Monday, January 23, 2012

Swiss 'Rubik' deals are dead in the water

Swiss Info is reporting that the uncertainty surrounding the dodgy and loophole-ridden "Rubik" bilateral deals that Switzerland has negotiated with Germany and Britain, providing immunity to criminal tax evaders in exchange for some secret tax payments, are unravelling under pressure from the EU:
"The tax deals which Switzerland reached last year with Britain and Germany could yet fail in the face of opposition in Europe and in the countries concerned."
This is exactly what we have argued all along (as well as arguing that these deals are not only immoral, and almost useless in terms of raising revenue - they will get thrown out by the EU.) We heard by word of mouth that a top Swiss banker said in the last few days that the deals would die anyway and should be scrapped.)

There's opposition, too, from amongst the Swiss political parties, with some on the Right concerned about the gradual erosion of banking secrecy, while those on the Left see a move towards enhanced information exchange (i.e. automatic information exchange on the EU model) as an inevitability.

As Swiss Info reports:
"It is now by no means certain that the two tax agreements will pass the hurdles of the Swiss parliament either.

The rightwing People’s Party says the negative aspects of the Rubik system outweigh the positive ones. And parties on the left of the political spectrum are in any case relatively sympathetic to EU demands for automatic exchange of information.


Some economists and tax experts have cast doubt on the effectiveness of Rubik. Sergio Rossi, a professor of economics at Fribourg University told Swiss radio and television that it was based on a philosophy that could have worked in the last century, when foreign capital “sat in Switzerland and did not move for decades".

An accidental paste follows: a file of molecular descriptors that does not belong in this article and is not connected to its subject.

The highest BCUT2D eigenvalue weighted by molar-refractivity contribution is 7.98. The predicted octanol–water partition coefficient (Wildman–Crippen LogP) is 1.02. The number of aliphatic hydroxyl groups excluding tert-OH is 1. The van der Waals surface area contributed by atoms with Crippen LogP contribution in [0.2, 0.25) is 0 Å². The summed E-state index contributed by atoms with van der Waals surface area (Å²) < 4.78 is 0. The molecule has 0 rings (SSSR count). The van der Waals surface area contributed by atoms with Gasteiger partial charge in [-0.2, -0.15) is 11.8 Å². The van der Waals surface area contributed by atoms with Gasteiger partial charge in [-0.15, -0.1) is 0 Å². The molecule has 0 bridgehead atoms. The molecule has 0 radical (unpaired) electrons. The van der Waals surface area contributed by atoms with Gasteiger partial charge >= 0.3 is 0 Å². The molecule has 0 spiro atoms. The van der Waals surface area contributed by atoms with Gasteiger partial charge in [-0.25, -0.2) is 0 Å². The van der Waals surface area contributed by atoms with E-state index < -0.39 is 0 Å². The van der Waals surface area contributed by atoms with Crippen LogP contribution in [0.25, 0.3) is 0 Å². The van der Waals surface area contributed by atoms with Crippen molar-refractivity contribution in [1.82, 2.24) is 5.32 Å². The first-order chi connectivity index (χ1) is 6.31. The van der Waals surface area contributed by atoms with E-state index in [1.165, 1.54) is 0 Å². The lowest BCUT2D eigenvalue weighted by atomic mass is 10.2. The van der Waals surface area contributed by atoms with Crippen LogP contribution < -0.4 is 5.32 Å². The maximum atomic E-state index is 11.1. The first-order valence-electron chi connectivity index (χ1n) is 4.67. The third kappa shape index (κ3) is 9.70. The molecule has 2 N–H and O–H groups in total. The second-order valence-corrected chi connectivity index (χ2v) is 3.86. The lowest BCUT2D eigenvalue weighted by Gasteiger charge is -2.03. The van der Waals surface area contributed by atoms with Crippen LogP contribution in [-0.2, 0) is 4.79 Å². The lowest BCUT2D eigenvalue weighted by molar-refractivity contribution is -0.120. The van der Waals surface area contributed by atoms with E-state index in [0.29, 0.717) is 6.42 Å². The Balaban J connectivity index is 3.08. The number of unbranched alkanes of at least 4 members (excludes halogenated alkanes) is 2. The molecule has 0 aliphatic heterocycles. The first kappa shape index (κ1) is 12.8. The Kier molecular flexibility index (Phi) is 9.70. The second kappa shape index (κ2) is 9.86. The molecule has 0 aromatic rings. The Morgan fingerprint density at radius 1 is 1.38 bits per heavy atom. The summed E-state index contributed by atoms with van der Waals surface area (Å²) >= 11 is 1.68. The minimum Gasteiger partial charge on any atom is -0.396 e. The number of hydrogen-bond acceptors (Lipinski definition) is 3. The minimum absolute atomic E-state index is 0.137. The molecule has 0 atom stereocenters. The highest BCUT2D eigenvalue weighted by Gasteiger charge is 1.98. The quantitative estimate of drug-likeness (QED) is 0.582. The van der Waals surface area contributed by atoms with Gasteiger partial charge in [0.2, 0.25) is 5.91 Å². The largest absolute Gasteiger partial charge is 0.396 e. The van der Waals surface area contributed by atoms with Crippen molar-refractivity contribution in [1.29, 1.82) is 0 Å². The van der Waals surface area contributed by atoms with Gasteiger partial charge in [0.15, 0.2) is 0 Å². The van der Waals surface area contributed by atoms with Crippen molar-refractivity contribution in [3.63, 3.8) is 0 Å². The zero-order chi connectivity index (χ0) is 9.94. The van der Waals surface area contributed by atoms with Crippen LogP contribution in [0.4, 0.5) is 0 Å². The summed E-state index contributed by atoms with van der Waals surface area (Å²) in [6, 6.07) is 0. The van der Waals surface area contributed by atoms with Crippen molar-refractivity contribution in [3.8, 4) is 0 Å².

But he sees things moving now in the direction of the automatic exchange of information".

The Swissinfo story isn't quite right, however: this particular story is not, at heart, about exchange of information but about withholding taxes. At the core of the EU objections is that, as we remarked recently:
"that the EU already has legislation regarding withholding taxes on interest. As EU legislation has primacy over bilateral agreements, no EU member State can enter into agreements that impinge on the EU savings tax.
. . .
The withholding taxes levied under the EUSD are merely advance payments against what would ultimately be owed by the taxpayer. Therefore Rubik cannot be regarded as a full and final settlement. The tax evader client can still be liable to penalties, etc. This defeats the one and only purpose of Rubik. Rubik is crippled."
In other words, the key selling point of Rubik is that it enables tax-evading criminals to get off the hook (while paying taxes and back taxes) - but the EU will ensure that even if they do pay those taxes, they are still on the hook. Switzerland has been trying to play some weird little gymnastics behind the scenes to try and get around the EU's objections - by excluding bank interest from the bilateral deals (story only available in German, here, with rough web translation here) - but these typically Alpine subterfuges don't appear to address the core problem here. The whole game is a nonsense.

TJN's position is unambiguous: these deals are weak, immoral, and even silly - and they undermine international attempts to tackle tax evasion. Both Germany and Britain should swallow their pride, withdraw from the deals, and put their diplomatic effort into pushing through the EU's enhanced Savings Tax Directive - suitably extended to Switzerland.

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